Statistical analysis

Values are mean±SD or SEM. They were compared using Student’s paired or unpaired t-test, ANOVA, analysis of one or two-sided covariance (ANCOVA) using BMI as covariate, and by linear regression analysis. A p value of 0.05 or less was considered to be statistically significant. The analyses were performed using StatView version 6.0 (Stata, College Station, TX, USA).


HSL and ATGL gene expression in obesity

Clinical data on subjects included in cohorts 1 and 2 are shown in Table 1. In Fig. 1, the influence of obesity (cohorts 1 and 2) on expression levels of ATGL and HSL mRNA is shown. There was no significant difference in ATGL mRNA expression in subcutaneous or in omental adipose tissue between obese and non-obese subjects. In contrast, HSL mRNA expression in subcutaneous adipose tissue from obese subjects was reduced, whereas in omental tissue from the same group HSL mRNA levels were increased. Moreover, mRNA levels of subcutaneous HSL only, but not of ATGL were increased upon weight reduction (Fig. 1). The relation between omental adipose tissue mRNA of ATGL and HSL was analysed using linear regression (Fig. 2); the expression of the two genes was highly correlated.
Table 1

Clinical data from subjects in cohorts 1 and 2


Cohort 1 (subcutaneous)

Cohort 2 (omental)

Obese (n=80)

Non-obese (n=16)

Obese (n=67)

Non-obese (n=26)

Sex (male/female)





Age (years)





BMI (kg/m2)





Waist (cm)





Plasma glucose (mmol/l)





Plasma insulin (mU/l)





Plasma triglycerides (mmol/l)





Plasma cholesterol (mmol/l)





Plasma HDL-cholesterol





Plasma NEFA (mmol/l)





Values are mean±SD

Fig. 1

ATGL and HSL mRNA levels a in subcutaneous adipose tissue of obese (n=80) and non-obese (n=16) subjects, b in omental adipose tissue of obese (n=67) and non-obese (n=26) subjects, and c in subcutaneous adipose tissue before and after weight reduction (n=13). Values are means±SEM and were compared using Student’s paired or unpaired t-tests. Open bars a, b non-obese, c after weight reduction; closed bars a, b obese, c before weight reduction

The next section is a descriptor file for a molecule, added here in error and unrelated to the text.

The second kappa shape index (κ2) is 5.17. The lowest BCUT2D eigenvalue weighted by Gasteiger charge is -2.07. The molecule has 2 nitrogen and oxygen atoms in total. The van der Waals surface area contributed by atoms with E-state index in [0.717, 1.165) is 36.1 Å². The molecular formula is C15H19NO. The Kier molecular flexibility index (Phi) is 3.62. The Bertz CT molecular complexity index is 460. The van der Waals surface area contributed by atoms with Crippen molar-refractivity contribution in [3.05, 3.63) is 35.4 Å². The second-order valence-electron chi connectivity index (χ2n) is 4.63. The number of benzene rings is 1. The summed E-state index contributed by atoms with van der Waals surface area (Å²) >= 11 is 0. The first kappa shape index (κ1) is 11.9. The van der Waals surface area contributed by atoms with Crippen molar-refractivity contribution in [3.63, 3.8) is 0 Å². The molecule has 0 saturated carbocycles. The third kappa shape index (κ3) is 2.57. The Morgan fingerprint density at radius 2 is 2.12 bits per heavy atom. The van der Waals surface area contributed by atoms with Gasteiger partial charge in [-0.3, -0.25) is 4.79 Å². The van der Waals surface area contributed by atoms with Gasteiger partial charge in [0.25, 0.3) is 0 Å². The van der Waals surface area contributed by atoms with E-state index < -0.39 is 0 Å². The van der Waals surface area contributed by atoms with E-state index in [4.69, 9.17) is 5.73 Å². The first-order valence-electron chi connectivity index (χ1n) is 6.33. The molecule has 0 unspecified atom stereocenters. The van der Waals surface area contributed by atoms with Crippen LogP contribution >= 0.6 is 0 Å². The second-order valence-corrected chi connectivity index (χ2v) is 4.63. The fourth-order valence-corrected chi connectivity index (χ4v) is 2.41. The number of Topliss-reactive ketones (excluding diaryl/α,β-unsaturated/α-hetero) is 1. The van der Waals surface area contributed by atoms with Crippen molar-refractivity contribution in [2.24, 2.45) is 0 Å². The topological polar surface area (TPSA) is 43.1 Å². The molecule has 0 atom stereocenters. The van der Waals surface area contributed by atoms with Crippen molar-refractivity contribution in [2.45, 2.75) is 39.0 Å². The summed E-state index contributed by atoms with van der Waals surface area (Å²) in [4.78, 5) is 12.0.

Fig. 2

Relationship between ATGL and HSL mRNA in omental adipose tissue from 93 obese and non-obese subjects using linear regression analysis. r =0.71; p<0.0001

HSL and ATGL mRNA levels in relation to lipolysis and lipase activity

We next divided the obese subjects (n=80) of cohort 1 into tertiles of HSL or ATGL mRNA (high, intermediate, low) and compared the highest and lowest tertile (Table 2). Age did not differ significantly between these two tertiles (data not shown). However, there was a difference in BMI between high and low expression levels for HSL mRNA. In subsequent analysis, therefore, data for both HSL and ATGL mRNA were analysed using ANCOVA with BMI as an independent variable. Fat cell volume was negatively associated with HSL mRNA but not with ATGL mRNA. Results from lipolysis experiments in human fat cells showed a lower basal release of glycerol in subjects with a high expression level of both HSL and ATGL. However, we found no relationship between the mRNA expression level of either HSL or ATGL and lipolytic capacity expressed as maximal minus basal lipolysis for noradrenaline, dobutamine or terbutaline.
Table 2

Gene expression in relation to human subcutaneous fat cell lipolysis



BMI (kg/m2)

Fat cell volume (pl)

Basal lipolysis (μmol glycerol/107 cells)

Maximal-basal lipolysis (μmol/107)






High expression (6.2±0.7) n=27








Low expression (2.9±0.7) n=27








p value








High expression (7.3±1.0) n=27








Low expression (3.8±0.8) n=26








p value







Subjects were divided into tertiles (high, intermediate, low) according to the relative expression of HSL or ATGL mRNA expressed as arbitrary units. High and low expression groups were analysed. Values are mean±SD and were compared using two-tailed ANCOVA with BMI as covariate